"They're just talking about moving the budget line for the school safety agents to the DOE," he said. "That’s not transformative that’s an accounting trick."
HOLLIS, Queens — Public Advocate Jumaane Williams has been among those to push New York City Mayor Bill de Blasio to cut the NYPD’s budget and put funding back into the community.
Williams is among several lawmakers in favor of cuts.
“We are here to change the framework and he’s setting us up for failure,” Williams said of the mayor.
De Blasio disagreed at a press conference Wednesday.
“I say to people that say 'defund the police,' I understand the impulse but that is not the way to move forward and misses the reality we are facing right now,” he said.
MANHATTAN — After responding to the city’s COVID-19 crisis for weeks, members of the City Council are back together thanks to technology.
On Wednesday, the council held its first virtual stated meeting.
“It was a little unreal. I never thought we'd actually be doing it,” Manhattan Councilman Ben Kallos told PIX11 News.
“We have an essential workers’ bill of rights that I'm hoping we can get passed in the next two weeks in time to have a real impact during this pandemic,” Kallos said.
The bill of rights proposes paid sick leave for independent contractors and businesses with more than 100 essential employees would have to provide hazard pay ranging from $30 to $75 per shift.
“We have legislation that would put protections in place for those essential workers, so that they speak out and say, 'I need protective equipment,' they can't get fired for that,” Kallos explained.
NEW YORK — Monday morning, the signs are everywhere: closed.
Hundreds of senior centers across the city were close because of coronavirus. But Jacklyn Reed, 69, of Harlem, said she still needs her meal.
“I’m sick. I’m a dialysis patient. I have cancer. I’m getting my meal. It's a life saver,” said Reed.
At the King Towers senior center between 112th and 113th streets on Lenox Avenue, seniors have to grab and go.
Across town in Yorkville, seniors are picking up their lunch at the Isaacs Center on 93rd Street and 1st Avenue.
Barbara Scavone got her meal Monday afternoon, but she was not happy; she says she misses her friends.
Councilmember Ben Kallos represents the Upper East Side, Midtown East, Roosevelt Island and East Harlem; he tweeted this call to action: "The Isaac Center is looking for volunteers to serve the community in this time of need."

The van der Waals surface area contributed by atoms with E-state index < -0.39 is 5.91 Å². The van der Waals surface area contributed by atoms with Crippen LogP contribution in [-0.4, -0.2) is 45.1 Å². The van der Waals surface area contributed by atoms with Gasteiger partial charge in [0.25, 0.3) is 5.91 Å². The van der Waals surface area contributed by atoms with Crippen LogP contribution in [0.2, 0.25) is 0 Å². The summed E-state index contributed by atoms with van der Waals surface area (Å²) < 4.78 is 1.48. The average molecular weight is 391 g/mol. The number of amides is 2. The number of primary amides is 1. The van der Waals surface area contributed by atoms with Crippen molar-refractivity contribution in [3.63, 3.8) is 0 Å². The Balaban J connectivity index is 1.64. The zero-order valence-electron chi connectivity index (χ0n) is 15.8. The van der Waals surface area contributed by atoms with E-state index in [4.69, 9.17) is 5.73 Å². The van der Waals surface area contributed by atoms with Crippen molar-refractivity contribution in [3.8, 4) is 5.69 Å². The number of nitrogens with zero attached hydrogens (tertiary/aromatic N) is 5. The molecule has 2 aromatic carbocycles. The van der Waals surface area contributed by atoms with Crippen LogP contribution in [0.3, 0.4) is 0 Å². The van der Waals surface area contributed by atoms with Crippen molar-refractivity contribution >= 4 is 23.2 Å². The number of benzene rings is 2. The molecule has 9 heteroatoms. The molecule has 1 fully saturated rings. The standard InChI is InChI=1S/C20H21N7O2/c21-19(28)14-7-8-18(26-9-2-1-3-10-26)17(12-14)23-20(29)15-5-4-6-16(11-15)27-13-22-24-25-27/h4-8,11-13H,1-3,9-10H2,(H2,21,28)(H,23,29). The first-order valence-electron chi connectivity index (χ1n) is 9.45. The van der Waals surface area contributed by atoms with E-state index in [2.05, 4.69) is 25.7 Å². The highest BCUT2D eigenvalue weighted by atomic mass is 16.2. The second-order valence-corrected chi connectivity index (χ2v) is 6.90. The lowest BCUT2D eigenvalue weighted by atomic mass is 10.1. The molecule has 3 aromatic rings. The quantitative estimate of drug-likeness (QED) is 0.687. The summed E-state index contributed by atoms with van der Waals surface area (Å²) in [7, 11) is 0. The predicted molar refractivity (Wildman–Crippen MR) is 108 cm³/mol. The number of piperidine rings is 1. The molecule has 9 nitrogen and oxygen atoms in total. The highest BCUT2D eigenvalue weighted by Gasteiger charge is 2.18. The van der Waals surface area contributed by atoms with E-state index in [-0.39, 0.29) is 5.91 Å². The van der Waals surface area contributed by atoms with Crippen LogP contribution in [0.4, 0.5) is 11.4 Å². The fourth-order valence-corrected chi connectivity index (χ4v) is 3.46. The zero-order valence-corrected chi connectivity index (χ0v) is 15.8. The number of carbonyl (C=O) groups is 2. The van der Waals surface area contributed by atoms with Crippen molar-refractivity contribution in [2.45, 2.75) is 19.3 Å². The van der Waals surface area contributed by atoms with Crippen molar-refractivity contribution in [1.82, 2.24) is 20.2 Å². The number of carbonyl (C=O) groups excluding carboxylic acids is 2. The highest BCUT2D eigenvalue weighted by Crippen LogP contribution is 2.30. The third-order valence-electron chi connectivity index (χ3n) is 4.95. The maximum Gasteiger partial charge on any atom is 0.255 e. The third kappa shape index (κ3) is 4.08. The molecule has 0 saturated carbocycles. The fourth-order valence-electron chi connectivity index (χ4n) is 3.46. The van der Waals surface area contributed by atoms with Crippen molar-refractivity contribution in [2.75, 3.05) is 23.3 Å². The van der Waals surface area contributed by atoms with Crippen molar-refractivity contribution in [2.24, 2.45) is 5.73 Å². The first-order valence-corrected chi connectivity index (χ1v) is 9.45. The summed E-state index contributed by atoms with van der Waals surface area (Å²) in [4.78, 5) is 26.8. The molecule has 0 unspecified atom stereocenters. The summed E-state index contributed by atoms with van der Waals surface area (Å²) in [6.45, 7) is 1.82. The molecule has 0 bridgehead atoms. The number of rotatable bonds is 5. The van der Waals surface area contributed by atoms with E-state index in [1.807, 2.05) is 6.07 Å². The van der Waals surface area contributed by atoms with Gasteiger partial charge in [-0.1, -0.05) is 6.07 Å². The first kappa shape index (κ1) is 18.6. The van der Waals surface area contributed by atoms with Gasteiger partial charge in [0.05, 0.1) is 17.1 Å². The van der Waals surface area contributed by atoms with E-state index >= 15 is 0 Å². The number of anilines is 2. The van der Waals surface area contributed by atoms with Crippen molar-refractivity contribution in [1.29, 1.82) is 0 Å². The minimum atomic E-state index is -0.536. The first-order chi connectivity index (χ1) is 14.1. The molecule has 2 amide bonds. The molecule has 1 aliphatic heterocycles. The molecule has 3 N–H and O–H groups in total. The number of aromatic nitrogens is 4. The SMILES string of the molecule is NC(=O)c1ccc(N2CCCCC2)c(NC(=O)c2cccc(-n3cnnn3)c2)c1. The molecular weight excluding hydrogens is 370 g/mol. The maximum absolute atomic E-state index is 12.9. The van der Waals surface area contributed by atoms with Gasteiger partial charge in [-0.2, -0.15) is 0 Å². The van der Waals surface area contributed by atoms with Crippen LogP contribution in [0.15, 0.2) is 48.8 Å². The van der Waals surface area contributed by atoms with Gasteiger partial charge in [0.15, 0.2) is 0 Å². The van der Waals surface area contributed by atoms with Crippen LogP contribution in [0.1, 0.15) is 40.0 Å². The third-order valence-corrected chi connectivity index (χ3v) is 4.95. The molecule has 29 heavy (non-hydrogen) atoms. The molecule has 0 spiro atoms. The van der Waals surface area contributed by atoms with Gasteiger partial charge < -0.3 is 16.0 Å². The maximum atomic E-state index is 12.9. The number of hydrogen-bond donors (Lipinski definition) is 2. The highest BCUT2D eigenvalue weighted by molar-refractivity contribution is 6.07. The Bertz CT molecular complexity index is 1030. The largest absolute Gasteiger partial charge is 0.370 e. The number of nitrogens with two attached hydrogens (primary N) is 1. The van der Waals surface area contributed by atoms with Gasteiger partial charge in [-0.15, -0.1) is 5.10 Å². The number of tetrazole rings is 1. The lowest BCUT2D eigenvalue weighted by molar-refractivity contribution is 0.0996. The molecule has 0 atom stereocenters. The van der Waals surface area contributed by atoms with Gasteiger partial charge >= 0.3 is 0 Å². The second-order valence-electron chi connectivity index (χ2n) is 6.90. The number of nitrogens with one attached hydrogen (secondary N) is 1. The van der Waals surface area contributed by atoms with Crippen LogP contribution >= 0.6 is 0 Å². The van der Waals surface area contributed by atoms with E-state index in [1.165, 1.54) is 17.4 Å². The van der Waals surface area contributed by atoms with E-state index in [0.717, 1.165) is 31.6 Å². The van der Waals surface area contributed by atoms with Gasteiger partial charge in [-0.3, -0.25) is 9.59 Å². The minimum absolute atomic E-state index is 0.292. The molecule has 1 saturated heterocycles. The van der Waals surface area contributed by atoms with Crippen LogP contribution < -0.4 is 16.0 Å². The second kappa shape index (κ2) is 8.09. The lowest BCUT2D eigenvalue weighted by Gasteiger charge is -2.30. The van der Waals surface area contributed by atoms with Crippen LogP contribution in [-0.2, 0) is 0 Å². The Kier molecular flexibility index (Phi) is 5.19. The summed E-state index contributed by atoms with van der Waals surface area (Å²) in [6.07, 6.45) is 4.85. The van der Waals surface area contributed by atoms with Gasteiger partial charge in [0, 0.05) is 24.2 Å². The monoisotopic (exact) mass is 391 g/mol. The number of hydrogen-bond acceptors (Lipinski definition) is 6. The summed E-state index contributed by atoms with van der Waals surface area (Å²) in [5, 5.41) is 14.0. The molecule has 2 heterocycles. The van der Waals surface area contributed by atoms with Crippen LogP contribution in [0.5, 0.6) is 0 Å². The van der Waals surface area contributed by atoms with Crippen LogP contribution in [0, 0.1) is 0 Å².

“We are looking for some heros, some volunteers who are feeling fine, who are willing to go there, pick things up, deliver to seniors, knock or ring and leave it there, and keep the social distancing and get people that food,” asked Kallos.
Reach out if you want to be a volunteer: email@example.com
MANHATTAN — City Councilman Ben Kallos is fighting for legislation that would create universal, free, after-school activities for all New York City public school students.
"After-school activities are literally thousands of dollars a year and that's just money most families don't have," Kallos told PIX11 News inside City Hall Tuesday.
"New Yorkers are working longer than anyone else in the country, and that is leaving kids
Delivery trucks come and go at all hours of the day, are sometimes double parked and sit idle and at times the sorting of endless packages is happening right on city sidewalks.
Upper East Side Councilman Ben Kallos says his district isn't happen and he believes delivery companies themselves should be doing more by getting themselves more warehouses.
An estimated million and a half packages flood into New York City daily and according to the Times that number tripled from 2009 to 2017. The delivery companies most utilized by New Yorkers? Amazon, freshDirect, Peapod, UPS and FedEx.
So, as the burden grows, DOT Commissioner Polly Trottenberg said congestion pricing will likely be the most immediate plan to ease the pain on the roads.
NEW YORK — Lainie Gutterman has two children with special needs who rely on City Department of Education buses to take them to their special-needs school on Long Island.
But she got a text message from her bus driver that said: “There was a mechanical error, no bus today, bus running again on Monday.”
An app for the 9,000 bus routes going to and from schools across New York City was just rolled out.
“We’ll have GPS in every bus on the first day of school, and through our partnership with Via, we’ll soon have a state-of-the-art app for families to track buses and get real-time automatic updates,” said Schools Chancellor Richard Carranza. “We are grateful for the City Council's advocacy, leadership and partnership. Safe and reliable transportation is critical for all families, and we’re committed to getting it right this year.”
The app will feature updates on bus location, student ridership, route changes and vehicle delays.
PIX11 ‘It’s not fiction, it’s a horror story’: LES residents living in tiny apartment halfway between floors by Maggie Hickey
“I’m concerned for the safety of the tenants, mostly an immigrant population, Ben Kallos, a NYC Council Member, told PIX11 News. “Part of me thinks this is like the movie 'Being John Malkovich,' back in the 1990s. Then there was this idea of creating a floor in between. But that was fiction and this is a horror story,” he added.
The Buildings Department issued a vacate order for apartment 601 and the apartment right above, 701. You can even see from the outside of the building the many air conditioners and boarded up windows in the two apartments.
Bike lane advocates and local leaders gathered along 59th Street and 2nd Avenue Friday afternoon for a ribbon cutting and celebration.
The Department of Transportation has added a new protected bike lane along a new stretch of second avenue. That includes a lane by the entrance of the Queensboro bridge.